Bord na Móna has confirmed that it has formally ended all peat harvesting on its lands, marking a key milestone in its ‘brown to green’ strategy.

Peat harvesting has gradually been wound down over the past two years. The Irish semi-State’s last full peat harvest took place in 2018, followed by a partial harvest in 2019, and a full suspension of harvesting operations last year.

It has now announced that it will make this suspension permanent and cease any remaining harvesting preparations.

“The brown to green strategy has involved the transformation of Bord na Móna from a traditional peat business into a climate solutions company,” said Tom Donnellan, chief executive of Bord na Móna.
“The progress made over the past two years means we are now fully focused on renewable energy generation, recycling and the development of other low-carbon enterprises.”

As part of its green strategy, Bord na Móna plans to have developed wind, solar and other assets capable of supplying around one-third of all Irish homes with renewable energy by 2030. It also plans to be a leading collection and recycling business in Ireland within the next decade.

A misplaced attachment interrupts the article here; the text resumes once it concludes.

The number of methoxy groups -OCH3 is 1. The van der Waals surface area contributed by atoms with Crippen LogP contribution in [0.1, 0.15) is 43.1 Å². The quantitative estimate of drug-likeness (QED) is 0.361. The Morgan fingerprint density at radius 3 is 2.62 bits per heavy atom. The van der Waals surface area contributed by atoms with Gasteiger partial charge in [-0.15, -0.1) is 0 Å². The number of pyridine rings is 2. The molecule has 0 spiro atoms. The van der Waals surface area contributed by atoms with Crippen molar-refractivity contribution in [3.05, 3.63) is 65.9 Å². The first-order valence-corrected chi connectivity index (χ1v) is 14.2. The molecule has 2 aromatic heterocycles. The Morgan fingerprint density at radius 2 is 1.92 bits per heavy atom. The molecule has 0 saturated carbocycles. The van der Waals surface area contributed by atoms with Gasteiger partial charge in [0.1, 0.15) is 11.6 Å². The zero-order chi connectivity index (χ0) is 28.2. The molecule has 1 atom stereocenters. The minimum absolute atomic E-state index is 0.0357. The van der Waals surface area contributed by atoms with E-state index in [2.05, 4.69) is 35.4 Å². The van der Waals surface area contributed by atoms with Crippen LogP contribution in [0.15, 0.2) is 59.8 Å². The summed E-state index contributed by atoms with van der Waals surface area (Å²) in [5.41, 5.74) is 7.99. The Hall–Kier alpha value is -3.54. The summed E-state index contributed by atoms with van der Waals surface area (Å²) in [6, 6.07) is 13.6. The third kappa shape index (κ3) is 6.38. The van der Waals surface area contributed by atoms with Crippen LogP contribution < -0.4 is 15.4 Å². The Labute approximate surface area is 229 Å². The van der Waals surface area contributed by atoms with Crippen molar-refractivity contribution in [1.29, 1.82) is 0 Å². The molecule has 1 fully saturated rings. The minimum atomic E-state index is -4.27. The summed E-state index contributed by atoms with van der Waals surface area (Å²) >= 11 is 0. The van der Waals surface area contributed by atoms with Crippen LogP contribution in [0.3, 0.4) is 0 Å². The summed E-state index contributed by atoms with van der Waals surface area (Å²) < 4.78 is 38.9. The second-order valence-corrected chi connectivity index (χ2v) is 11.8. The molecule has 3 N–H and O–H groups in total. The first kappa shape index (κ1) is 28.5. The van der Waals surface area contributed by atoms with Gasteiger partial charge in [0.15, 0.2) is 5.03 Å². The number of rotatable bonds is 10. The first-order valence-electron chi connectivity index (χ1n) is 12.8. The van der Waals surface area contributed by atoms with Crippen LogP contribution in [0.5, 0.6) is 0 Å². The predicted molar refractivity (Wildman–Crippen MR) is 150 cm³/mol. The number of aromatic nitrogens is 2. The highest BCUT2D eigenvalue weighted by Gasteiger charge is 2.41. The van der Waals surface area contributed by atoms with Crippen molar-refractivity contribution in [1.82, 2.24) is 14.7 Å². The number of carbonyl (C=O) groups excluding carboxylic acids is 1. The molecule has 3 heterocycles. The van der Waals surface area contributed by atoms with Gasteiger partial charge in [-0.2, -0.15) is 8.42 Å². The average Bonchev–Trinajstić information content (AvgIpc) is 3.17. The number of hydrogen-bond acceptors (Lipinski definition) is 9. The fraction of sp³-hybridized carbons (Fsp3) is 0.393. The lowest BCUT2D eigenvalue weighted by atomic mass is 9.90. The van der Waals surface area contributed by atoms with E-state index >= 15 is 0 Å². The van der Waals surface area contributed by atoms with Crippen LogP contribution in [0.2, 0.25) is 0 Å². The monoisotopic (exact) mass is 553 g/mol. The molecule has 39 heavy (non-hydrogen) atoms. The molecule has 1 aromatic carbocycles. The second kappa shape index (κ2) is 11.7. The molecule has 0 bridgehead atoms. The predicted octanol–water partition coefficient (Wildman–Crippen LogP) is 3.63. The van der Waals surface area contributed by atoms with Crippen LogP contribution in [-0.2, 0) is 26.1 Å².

Last September, the semi-State said that it was seeking to raise €1.6bn to fund a series of renewable energy projects.

Bord na Móna also recently launched its Peatlands Restoration Plan, involving an investment of more than €115m. It will look to convert Ireland’s peatlands from fossil fuel sources to large-scale carbon capture sites.

This plan is expected to secure employment for 350 employees who were previously engaged in peat harvesting activities.

“While there are many advantages to the changes we have made, the key benefits include the high-value, sustainable employment we are providing and the significant support we are delivering to Ireland’s objective to become carbon neutral by 2050,” Donnellan added.

While peat harvesting is ceasing, Bord na Móna’s Derrinlough briquette factory will continue to manufacture peat briquettes until 2024. The Kilberry horticulture facility will also continue to operate as normal, supported by existing peat reserves, and the Edenderry Power Station will continue its transition to run exclusively on residual and sustainable biomass.

Sarah Harford

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